Obesity Can Shrink Your Brain 1

Does being overweight harm the brain?

LOUGHBOROUGH. Obese people can have their brains shrunk in certain areas. This is reported by British researchers (Neurology 2019; online January 9).

In their study, they found that the effect is particularly evident in people with trunk-dominated obesity.

However, it is so far unclear whether being overweight triggers the changes in the brain - or whether a changed brain promotes the development of obesity. The scientists also did not investigate the question of what consequences the identified brain changes have.

It is not yet clear whether being overweight poses a risk to the brain - and if so, to what extent. Researchers had found evidence of this in several studies in the past.

In 2017, for example, a study by the Max Planck Institute for Cognitive and Neurosciences in Leipzig showed that obesity can impair important brain networks and increase the risk of Alzheimer's disease (Hum Brain Mapp 2017; 38: 3502-3515).

A US study had already shown in 2010 that obesity accelerates the biological aging of the brain (Hum Brain Mapp 2010; 31: 353-64).

Data from almost 10,000 people evaluated

The British researchers led by sports medicine specialist Professor Mark Hamer from Loughborough University investigated how obesity specifically affects the gray matter in the brain.

"Research has linked a shrinkage of the brain with a deterioration of the memory and an increased risk of dementia," said Hamer in a communication on the study. "So far, however, it has not been clear whether additional body fat protects or damages the size of the brain."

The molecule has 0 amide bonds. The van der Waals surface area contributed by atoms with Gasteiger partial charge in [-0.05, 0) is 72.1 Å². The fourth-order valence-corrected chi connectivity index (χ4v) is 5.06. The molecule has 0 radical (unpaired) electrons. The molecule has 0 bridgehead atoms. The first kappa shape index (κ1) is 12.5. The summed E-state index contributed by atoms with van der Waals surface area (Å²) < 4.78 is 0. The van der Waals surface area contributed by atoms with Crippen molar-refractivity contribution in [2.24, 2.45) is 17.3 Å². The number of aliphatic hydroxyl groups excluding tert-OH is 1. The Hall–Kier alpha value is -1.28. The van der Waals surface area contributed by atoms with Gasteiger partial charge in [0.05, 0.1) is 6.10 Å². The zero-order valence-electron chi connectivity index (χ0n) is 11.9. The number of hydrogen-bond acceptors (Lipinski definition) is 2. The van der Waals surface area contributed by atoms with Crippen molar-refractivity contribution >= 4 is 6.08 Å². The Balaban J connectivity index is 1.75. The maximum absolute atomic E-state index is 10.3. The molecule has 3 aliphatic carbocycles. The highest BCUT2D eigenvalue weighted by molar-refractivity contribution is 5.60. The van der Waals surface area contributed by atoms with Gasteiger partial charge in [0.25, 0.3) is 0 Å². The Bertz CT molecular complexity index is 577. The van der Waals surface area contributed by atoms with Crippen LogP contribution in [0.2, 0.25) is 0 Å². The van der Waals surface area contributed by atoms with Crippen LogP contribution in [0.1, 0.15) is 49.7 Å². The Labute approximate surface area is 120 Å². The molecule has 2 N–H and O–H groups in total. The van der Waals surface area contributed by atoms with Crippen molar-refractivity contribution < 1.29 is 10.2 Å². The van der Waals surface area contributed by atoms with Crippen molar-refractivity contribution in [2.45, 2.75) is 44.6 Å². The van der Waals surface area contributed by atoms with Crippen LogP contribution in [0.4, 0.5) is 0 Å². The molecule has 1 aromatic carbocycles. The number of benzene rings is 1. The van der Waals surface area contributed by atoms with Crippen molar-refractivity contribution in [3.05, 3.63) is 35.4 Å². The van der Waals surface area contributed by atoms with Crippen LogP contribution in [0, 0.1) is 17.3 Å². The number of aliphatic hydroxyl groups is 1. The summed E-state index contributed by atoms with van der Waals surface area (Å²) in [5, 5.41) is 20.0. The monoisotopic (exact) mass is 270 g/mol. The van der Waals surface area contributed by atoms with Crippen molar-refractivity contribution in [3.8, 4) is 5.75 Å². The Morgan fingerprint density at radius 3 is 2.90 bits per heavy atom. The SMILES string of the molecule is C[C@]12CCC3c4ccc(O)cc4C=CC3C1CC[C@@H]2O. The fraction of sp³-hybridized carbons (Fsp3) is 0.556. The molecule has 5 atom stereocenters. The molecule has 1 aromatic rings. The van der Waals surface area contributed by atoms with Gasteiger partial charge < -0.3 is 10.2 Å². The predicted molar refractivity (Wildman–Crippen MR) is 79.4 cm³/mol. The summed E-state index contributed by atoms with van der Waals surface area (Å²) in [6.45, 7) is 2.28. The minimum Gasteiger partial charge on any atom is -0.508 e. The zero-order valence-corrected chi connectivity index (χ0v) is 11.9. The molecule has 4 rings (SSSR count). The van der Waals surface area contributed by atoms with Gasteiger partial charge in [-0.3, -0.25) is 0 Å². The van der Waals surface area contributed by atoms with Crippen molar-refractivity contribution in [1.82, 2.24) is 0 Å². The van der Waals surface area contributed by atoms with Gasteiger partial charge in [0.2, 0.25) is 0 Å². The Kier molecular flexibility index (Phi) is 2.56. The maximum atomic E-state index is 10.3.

For the study, the researchers evaluated data from 9652 people with an average age of 55 years. Almost 19 percent of the participants were considered obese - they had a BMI of 30 or more.

However, as is well known, the BMI has come under fire in recent years, as even people with a lot of muscle mass or a higher bone density can have a very high BMI simply by focusing on their weight.

The doctors therefore also included the body fat percentage and the waist-hip ratio (THQ) in their analysis. The participants were also asked about their health.

Brain volume determined

The scientists then used MRI to determine the brain volumes for the gray and white matter and also included factors that can influence the brain volume, such as age, physical activity, smoking and high blood pressure.

The key finding: people who had both a high BMI and a high THQ had a lower volume of gray matter than those with a normal THQ. Specifically, the scientists found that the 1291 participants with high BMI and high THQ averaged 786 cm3 had the lowest volume of gray matter.

In comparison, this value was 798 cm in the 3,025 people with a normal weight3. The 514 participants with a high BMI but normal THQ had an average of 793 cm3 Gray matter. In contrast, no differences were found for white matter.

Japanese studied the effects of being slightly overweight

Japanese physicians had already published similar results last year, but their work focused on the effects of being slightly overweight (Obes Sci Pract 2017; online December 6).

Although they found that obesity, especially in the core, is related to a lower volume of gray matter in the brain, it remains unclear whether abnormalities in the brain structure lead to obesity or whether obesity causes these changes in the brain, says Hamer.

Another disadvantage of their study is that only five percent of the people invited had taken part in the study - and they were on average healthier than those who had decided not to participate. (dpa)